The action in the Gulf of Mexico accelerated on Tuesday. I'm not referring to the oil gushing from a blown out well a mile below the surface. That's been occurring virtually unabated since a rig owned by Transocean (NYSE: RIG) and operated by BP (NYSE: BP) exploded, burned, and sank in April.

Rather, I'm pointing to the Obama administration's effort to invoke a six-month moratorium on drilling in Gulf water below 500 feet. That ban -- and the industry's effort to prevent it -- has moved to the courts, where Martin Feldman, a U.S. federal judge in New Orleans, on Tuesday issued a preliminary injunction halting it. The judge's decision stemmed from a lawsuit filed by crewboat operator Hornbeck Offshore (NYSE: HOS). Another suit filed by deepwater driller Diamond Offshore (NYSE: DO) is being heard in Houston.

In his ruling, Judge Feldman said that the administration had failed to justify a blanket deepwater suspension. He also wrote that the halt to drilling, "… seems to assume that because one rig failed and although no one yet fully knows why, all companies and rigs drilling new wells over 500 feet also universally present an imminent danger." As soon as the decision was announced, the administration said it would immediately appeal.

But since we are all in the dark about the ultimate decision by the courts -- which could take months -- it's difficult to know the optimum way for Fools to maintain a presence in energy.  One way is through the larger oilfield services companies, which will offer increased geographic flexibility should a moratorium occur.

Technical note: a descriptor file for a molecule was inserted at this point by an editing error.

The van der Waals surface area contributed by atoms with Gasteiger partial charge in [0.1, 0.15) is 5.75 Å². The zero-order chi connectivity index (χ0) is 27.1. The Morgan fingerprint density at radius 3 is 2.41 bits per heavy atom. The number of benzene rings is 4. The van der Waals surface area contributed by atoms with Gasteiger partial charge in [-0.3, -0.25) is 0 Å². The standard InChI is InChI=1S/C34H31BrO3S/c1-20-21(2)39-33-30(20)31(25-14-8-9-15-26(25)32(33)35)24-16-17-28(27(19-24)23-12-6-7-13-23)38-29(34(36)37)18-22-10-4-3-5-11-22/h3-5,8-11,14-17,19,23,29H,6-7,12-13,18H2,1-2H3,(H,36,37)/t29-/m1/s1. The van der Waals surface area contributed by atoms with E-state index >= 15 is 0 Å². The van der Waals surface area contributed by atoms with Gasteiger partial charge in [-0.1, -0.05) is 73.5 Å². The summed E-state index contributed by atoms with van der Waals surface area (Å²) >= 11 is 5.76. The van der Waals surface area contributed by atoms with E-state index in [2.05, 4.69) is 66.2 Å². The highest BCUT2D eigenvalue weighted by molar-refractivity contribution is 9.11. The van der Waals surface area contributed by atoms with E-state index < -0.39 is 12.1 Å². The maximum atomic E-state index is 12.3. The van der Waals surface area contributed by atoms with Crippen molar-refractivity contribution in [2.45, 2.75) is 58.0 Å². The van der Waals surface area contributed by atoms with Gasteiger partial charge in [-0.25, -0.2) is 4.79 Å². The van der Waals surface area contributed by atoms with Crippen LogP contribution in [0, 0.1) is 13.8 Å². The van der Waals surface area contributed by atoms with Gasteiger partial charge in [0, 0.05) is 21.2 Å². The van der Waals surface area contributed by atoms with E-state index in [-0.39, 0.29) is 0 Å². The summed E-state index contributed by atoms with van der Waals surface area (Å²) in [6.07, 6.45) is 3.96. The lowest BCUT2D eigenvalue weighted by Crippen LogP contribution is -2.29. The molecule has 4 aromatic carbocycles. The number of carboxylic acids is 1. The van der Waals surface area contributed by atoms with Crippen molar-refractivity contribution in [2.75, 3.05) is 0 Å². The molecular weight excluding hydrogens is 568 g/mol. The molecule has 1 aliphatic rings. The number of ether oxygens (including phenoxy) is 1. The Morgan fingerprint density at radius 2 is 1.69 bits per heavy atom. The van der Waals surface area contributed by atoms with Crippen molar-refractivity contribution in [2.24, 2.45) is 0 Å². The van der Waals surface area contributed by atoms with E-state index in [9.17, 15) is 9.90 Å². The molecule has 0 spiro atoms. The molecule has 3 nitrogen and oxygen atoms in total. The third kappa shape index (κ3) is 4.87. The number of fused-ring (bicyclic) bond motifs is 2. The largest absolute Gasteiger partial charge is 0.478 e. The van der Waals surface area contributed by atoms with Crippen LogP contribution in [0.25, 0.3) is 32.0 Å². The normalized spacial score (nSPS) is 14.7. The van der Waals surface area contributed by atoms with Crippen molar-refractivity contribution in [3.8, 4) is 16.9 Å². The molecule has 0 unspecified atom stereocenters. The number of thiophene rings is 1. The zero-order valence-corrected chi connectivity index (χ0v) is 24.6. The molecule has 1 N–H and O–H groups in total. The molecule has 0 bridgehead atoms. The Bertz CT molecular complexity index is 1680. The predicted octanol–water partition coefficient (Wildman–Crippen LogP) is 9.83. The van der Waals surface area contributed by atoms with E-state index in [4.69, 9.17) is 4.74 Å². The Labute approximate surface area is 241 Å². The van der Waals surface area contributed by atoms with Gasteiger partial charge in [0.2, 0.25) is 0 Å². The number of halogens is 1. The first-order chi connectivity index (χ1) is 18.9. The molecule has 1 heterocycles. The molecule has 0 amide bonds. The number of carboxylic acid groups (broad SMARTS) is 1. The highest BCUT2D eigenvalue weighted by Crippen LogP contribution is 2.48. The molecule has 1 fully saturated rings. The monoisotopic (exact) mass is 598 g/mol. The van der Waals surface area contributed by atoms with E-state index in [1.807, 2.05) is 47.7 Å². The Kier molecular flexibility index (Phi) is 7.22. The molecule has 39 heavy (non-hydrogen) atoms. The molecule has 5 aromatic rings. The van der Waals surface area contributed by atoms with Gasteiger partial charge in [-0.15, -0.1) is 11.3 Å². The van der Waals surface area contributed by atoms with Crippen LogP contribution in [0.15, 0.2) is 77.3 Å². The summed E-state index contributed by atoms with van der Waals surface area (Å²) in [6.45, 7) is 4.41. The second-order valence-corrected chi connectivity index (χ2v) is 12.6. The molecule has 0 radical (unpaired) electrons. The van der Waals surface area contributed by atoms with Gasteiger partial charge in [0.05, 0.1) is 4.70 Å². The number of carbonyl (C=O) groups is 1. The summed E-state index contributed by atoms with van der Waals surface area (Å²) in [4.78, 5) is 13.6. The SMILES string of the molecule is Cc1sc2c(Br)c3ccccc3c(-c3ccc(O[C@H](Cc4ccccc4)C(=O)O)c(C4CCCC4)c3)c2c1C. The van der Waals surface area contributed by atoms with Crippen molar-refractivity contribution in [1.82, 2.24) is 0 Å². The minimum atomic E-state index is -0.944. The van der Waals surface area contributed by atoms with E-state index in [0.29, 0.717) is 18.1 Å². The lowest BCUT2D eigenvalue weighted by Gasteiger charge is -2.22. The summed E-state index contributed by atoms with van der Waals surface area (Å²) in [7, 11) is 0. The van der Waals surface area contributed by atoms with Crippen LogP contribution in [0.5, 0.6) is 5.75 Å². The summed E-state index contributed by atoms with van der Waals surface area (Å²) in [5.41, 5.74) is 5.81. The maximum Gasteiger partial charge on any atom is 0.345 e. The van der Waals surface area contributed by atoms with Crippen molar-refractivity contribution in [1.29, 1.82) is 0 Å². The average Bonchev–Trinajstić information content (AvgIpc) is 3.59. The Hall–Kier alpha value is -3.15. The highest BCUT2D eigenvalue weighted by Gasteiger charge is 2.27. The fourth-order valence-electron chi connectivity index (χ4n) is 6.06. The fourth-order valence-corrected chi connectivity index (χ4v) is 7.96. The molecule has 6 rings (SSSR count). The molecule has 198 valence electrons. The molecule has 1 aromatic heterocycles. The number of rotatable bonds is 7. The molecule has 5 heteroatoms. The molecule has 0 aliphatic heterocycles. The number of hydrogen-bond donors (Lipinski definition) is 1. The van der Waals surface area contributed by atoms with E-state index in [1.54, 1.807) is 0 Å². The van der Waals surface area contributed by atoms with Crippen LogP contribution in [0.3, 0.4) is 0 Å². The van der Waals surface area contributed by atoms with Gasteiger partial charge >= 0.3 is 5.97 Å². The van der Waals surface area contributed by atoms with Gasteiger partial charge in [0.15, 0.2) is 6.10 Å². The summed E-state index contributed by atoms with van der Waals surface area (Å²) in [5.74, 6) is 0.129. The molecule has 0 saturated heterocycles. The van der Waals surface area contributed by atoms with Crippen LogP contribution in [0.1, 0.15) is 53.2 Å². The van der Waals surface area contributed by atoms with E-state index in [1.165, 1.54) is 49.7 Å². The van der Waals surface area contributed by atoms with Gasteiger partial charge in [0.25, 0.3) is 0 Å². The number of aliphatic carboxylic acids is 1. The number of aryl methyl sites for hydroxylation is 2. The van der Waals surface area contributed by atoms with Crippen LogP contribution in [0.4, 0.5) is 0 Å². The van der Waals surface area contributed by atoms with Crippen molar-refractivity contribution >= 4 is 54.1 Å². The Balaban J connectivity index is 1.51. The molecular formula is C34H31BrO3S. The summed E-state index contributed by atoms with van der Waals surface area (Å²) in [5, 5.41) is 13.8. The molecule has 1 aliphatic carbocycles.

Take the biggest player, Schlumberger (NYSE: SLB), for instance. About 3.5% of its Oilfield Services revenues are derived from Gulf projects, while its smaller WesternGeco segment garners only about 1.8% of its revenues there.

At the same time, the next two largest members of the group, Halliburton (NYSE: HAL) and Baker Hughes (NYSE: BHI), have said that the deepwater Gulf provides 8% and 4% of their revenues, respectively. Prior to the judge's decision, both were already moving employees to other locations. It'll be significant to note which course they take in light of the newly-rendered decision.  

All in all, my consistent stance remains that shares of Schlumberger, if not already in your portfolio, find a place towards the top of your energy watch list. Given the company's size and geographic diversity, I'm comfortable that it is especially capable of weathering a moratorium, should one occur.

Fool contributor David Lee Smith doesn't own shares in any of the companies mentioned above. He urges you to send along your comments or questions. The Motley Fool has a disclosure policy.